Skip to NavSkip to Content

The University of Texas at Austin


Message from Executive Director Don Carleton

October 2013

(L-R) Dr. Bill Cunningham, Leslie Cedar, President Bill Powers, and Dr. Don Carleton (L-R) Dr. Bill Cunningham, Leslie Cedar, President Bill Powers, and Dr. Don Carleton

Last week the Briscoe Center celebrated the release of Dr. Bill Cunningham’s memoir, The Texas Way: Money, Power, Politics, and Ambition at The University, with an event at the Alumni Center. The event was a who’s who of the campus community, with university leaders past and present on hand to congratulate Bill on his book. I’m grateful to Leslie Cedar, executive director of the Texas Exes, for co-sponsoring the book launch, and to President Bill Powers for his remarks at the event.

Red McCombs has said that Bill Cunningham has “influenced more Texans than barbeque.” Whether you agree with that or not, Bill’s influence on the University has been profound. His support of the Briscoe Center is but just one example of the impact he has had across the UT Austin campus, not to mention the UT System as a whole. As UT Austin’s president, he helped establish the center as an independent research unit. In 1986, he provided nearly $1 million for the acquisition of the Natchez Trace Collection, an archival treasure trove that elevated the center to a position of national leadership in the study of the cotton and slave economy of the antebellum South.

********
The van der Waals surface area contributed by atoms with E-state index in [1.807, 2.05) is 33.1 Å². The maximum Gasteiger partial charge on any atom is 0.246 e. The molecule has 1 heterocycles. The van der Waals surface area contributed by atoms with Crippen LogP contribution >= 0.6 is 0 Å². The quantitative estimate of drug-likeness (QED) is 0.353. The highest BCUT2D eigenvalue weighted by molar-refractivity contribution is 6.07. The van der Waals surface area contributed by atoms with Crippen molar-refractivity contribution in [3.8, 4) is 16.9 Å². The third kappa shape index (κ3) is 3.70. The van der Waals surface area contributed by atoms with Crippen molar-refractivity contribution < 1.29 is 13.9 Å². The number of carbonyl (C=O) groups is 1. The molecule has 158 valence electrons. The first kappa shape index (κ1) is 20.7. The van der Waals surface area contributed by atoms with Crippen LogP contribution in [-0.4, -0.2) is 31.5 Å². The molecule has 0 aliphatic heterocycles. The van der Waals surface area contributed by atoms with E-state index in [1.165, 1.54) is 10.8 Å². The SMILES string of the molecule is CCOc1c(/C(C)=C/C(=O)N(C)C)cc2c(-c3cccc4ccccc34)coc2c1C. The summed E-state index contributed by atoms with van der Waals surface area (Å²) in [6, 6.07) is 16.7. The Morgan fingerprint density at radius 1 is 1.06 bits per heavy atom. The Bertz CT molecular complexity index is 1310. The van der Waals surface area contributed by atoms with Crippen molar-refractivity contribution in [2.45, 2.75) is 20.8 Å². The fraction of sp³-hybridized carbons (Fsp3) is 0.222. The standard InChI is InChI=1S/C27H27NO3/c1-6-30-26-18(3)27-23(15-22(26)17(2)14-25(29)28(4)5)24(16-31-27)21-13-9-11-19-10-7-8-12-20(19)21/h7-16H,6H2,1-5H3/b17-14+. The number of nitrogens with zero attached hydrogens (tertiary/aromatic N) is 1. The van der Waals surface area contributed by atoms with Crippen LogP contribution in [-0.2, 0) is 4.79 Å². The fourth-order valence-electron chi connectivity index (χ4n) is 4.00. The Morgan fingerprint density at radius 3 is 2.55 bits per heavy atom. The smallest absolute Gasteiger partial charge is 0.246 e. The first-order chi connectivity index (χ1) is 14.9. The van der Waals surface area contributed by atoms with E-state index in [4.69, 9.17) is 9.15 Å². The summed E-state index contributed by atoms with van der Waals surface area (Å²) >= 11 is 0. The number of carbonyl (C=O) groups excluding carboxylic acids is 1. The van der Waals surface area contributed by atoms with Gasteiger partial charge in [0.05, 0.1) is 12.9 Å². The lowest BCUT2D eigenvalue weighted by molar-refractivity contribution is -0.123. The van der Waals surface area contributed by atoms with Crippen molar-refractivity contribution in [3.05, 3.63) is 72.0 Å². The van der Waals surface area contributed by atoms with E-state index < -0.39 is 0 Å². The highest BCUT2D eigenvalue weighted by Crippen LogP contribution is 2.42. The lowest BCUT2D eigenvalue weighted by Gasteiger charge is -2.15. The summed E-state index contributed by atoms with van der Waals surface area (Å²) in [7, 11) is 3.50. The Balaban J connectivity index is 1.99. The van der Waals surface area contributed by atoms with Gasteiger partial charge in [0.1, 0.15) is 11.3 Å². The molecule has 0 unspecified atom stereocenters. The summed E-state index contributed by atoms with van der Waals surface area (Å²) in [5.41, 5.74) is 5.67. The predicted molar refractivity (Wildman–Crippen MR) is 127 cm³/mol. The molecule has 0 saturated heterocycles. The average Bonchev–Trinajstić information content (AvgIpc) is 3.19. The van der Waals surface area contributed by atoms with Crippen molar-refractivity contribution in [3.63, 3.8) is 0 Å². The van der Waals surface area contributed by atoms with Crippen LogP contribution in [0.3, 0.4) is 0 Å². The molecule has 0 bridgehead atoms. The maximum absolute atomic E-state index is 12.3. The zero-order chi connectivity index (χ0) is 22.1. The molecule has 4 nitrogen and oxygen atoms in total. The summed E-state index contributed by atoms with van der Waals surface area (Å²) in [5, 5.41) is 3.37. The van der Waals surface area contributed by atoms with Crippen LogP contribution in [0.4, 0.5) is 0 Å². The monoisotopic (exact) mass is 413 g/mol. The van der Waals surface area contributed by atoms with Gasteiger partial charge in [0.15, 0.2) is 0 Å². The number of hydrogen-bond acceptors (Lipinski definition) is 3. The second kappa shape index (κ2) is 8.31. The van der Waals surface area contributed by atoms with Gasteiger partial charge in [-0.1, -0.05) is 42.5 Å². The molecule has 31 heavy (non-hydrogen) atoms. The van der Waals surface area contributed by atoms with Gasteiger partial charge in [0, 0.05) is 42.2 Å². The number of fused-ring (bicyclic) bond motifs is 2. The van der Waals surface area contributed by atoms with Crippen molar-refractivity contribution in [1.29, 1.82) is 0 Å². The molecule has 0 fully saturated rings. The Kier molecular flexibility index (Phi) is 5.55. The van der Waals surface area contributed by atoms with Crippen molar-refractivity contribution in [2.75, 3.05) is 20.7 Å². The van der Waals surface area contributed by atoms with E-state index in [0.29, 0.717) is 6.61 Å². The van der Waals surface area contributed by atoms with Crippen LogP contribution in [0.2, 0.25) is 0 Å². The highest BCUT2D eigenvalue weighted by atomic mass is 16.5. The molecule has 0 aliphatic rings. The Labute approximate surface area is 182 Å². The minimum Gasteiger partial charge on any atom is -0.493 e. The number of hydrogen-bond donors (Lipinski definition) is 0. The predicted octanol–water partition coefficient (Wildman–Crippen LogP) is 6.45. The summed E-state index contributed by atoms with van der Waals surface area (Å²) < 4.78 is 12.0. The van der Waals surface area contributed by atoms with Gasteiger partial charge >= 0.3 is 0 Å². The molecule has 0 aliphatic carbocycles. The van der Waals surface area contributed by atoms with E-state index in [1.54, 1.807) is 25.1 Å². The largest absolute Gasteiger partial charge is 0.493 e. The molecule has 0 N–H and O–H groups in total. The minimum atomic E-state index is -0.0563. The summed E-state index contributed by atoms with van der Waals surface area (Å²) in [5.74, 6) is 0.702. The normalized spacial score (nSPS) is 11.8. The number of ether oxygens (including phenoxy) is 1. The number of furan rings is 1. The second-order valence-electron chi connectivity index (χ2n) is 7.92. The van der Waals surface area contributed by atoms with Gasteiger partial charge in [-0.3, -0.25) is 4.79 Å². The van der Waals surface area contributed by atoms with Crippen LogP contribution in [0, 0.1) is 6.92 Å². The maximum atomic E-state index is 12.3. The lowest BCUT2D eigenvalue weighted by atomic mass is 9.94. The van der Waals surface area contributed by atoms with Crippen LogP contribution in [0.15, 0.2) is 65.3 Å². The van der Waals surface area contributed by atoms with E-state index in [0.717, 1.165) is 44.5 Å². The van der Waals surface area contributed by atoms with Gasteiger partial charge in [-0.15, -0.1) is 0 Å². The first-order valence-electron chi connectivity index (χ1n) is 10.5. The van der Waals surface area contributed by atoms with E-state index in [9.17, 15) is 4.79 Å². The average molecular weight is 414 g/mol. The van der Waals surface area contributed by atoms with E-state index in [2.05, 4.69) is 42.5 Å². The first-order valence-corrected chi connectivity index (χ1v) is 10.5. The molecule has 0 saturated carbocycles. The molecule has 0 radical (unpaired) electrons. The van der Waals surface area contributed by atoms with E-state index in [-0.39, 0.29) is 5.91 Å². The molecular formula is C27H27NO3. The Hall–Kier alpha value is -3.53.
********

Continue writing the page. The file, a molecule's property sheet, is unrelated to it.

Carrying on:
In 1988, he persuaded Houston oilman and former University regent J. R. Parten to fund the Parten Chair in the Archives of American History, the first unrestricted endowment in the center’s history. Finally, Cunningham played a key role in the addition of the Sam Rayburn Museum, the Winedale Historical Complex, and the Briscoe-Garner Museum, as divisions to the center.

This book would be worthy of publication simply on the merits that it is a first hand accounting of Bill’s years of service to the University. But The Texas Way is important for an additional reason: it expertly fills a significant void in the historical record. There are surprisingly few monographs on the University’s history. Bill and his co-author Monty Jones have exhaustively researched and meticulously prepared this book. Luckily for the reader, Cunningham’s knowledge is as broad as it is deep, making the memoir a candid, compelling read for anybody interested in the inner workings of a modern university.

The Briscoe Center is proud to publish Bill Cunningham’s memoir as part of our mission to document the history of the University. I want to thank Briscoe Center staff members Erin Purdy and Holly Taylor for the outstanding work they performed in the production of The Texas Way. Hook ‘Em Horns!